If you’ve laced up your running shoes this spring, you may have noticed an unwanted companion on the trail: hip pain. Since the hip joint plays a crucial role in balance, momentum, flexibility, and power during running, it is one of the most reported areas of pain for runners. Strength imbalances, hip alignment issues, injuries, and other chronic pain conditions can all play a role in causing hip pain. Luckily, there are ways to prevent and manage hip pain from running. We’ll discuss what causes hip pain and then talk about the six stretching exercises that could help you, as well as more advanced pain management options.
10 causes of hip pain from running
Hip pain from running can be difficult to diagnose, because many of the causes share similar symptoms. The hip is also a complex joint, so pain in the hamstrings or back of the leg could actually indicate issues in the hip.
The most common causes of hip pain from running include:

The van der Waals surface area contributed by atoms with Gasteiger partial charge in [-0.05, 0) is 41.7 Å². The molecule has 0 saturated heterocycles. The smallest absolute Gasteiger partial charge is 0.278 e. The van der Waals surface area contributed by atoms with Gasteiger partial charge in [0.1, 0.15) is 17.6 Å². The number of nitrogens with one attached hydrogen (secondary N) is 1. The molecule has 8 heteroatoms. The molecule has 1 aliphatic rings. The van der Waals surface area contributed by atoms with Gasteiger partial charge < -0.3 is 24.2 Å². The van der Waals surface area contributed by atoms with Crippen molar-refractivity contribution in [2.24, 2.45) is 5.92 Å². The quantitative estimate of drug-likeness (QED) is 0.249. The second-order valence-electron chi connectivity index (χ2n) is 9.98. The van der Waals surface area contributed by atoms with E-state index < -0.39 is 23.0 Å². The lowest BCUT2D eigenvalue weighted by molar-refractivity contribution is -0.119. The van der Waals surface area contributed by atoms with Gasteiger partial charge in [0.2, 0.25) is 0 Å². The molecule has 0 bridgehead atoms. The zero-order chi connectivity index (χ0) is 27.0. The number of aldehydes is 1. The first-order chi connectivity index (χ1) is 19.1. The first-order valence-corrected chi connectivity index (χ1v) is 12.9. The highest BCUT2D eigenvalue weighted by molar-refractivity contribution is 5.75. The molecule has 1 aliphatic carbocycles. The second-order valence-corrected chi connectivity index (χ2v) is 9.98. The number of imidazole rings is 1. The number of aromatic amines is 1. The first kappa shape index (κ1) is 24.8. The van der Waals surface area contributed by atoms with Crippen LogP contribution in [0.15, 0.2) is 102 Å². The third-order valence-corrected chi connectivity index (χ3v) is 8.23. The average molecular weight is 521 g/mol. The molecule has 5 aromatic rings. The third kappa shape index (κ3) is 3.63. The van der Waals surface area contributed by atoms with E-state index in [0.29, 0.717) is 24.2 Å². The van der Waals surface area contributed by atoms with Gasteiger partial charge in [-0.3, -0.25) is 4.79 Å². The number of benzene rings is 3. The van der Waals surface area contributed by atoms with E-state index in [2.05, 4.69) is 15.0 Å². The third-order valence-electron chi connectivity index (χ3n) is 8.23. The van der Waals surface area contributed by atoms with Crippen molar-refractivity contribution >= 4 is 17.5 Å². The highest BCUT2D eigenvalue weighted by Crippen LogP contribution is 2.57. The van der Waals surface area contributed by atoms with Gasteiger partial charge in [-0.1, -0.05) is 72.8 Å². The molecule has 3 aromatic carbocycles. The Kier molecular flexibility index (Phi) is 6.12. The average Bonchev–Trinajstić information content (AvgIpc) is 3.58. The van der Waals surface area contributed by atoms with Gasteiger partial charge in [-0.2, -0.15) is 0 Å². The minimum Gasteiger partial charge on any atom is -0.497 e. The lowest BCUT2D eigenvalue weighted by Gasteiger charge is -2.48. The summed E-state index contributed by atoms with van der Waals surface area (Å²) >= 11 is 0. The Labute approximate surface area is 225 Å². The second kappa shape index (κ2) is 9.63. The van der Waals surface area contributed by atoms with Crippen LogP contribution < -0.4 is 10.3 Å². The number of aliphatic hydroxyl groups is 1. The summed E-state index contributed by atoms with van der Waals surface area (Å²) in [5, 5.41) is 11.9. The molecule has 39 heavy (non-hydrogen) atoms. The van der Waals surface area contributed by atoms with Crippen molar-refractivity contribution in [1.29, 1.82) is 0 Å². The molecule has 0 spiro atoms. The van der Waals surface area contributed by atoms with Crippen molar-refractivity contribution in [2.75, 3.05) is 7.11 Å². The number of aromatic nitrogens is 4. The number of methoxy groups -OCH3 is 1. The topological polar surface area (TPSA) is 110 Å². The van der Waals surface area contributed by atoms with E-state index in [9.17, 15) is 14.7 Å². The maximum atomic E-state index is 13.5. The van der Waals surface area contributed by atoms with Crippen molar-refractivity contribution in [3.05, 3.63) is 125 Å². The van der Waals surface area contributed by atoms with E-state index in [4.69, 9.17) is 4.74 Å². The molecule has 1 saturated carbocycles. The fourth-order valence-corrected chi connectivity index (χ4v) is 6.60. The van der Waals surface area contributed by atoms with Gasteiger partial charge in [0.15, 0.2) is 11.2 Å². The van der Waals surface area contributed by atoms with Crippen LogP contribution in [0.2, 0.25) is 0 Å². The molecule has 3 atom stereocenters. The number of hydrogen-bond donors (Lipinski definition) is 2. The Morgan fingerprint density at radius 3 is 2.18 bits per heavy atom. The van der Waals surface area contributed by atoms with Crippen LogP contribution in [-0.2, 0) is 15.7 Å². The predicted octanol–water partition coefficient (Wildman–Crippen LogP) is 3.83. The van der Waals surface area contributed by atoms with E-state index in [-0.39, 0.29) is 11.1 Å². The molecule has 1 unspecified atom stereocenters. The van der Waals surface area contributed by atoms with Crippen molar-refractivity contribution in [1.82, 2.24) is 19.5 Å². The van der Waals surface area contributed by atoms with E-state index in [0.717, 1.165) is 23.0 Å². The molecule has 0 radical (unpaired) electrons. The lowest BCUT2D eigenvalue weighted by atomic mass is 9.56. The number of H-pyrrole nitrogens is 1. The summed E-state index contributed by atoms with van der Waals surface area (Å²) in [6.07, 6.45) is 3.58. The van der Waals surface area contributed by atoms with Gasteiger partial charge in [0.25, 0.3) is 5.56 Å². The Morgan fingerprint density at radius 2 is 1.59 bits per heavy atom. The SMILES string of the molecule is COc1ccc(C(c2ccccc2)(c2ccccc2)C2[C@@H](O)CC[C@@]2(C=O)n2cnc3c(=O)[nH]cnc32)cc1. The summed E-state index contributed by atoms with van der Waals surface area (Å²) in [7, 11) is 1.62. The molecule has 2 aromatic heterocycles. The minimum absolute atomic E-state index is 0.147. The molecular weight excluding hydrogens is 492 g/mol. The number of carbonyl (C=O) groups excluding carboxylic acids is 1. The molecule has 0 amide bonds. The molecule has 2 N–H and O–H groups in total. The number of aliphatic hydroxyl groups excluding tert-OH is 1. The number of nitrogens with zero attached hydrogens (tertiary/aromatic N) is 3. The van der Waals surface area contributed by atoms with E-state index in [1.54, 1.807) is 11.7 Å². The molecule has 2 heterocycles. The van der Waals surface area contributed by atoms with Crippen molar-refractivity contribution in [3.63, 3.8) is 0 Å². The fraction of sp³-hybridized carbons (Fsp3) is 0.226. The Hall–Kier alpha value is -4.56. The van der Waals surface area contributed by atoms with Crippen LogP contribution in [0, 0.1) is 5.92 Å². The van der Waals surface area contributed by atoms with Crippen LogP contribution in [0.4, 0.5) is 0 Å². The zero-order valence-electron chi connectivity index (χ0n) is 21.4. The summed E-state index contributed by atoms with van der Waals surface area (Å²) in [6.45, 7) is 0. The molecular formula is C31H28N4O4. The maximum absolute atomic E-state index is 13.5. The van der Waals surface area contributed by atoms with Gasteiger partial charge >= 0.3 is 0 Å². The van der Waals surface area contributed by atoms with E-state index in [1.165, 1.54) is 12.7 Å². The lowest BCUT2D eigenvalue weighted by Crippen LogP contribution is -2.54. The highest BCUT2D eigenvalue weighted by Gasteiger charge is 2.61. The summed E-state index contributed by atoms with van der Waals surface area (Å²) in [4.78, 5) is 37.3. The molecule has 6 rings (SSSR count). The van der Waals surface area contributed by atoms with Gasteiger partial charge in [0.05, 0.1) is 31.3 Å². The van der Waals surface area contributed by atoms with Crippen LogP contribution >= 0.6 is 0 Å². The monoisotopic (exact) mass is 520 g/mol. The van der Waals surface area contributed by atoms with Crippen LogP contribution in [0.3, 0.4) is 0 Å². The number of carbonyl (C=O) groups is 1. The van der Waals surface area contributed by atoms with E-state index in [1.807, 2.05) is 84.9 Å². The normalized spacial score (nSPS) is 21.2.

- Strength imbalances
- Hip alignment issues
- Hip bursitis, either trochanteric or iliopsoas
- Piriformis syndrome
- IT band syndrome
- Hip flexor strains
- Femoral acetabular impingement (FAI)
- Groin pulls or tears
- Hip tendonitis
How hip pain from running occurs
The hip is a ball and socket type joint. The “socket” is called the acetabulum, a shallow bowl-like feature that forms the pelvis. This lines up with the top of the femur, a “ball”-like mass of bone. These structures are coated with protective cartilage material. Cartilage is a resilient, flexible material similar to connective tissue. In addition, structures containing synovial fluid surround the joint. These protect the joint by reducing friction from direct contact between bony surfaces, act as a shock absorber, and blunt impacts on the joint.
Hip pain from running occurs when there are damage, disorders, inflammation, or injuries to any of these tissues or bones that comprise the hip joint.
Common forms of hip pain when running
The most common causes of hip pain from running occur due to strength and flexibility imbalances in the body. They can lead to hip alignment issues, or strains or tears that result in pain. Hip alignment issues in particular lead to more strain and force on one hip more than the other. This can even create a functional leg length discrepancy, as one leg overcompensates and experiences a greater impact and force, while the other “shorter” leg can experience issues related to plantar fasciitis or Achilles tendonitis.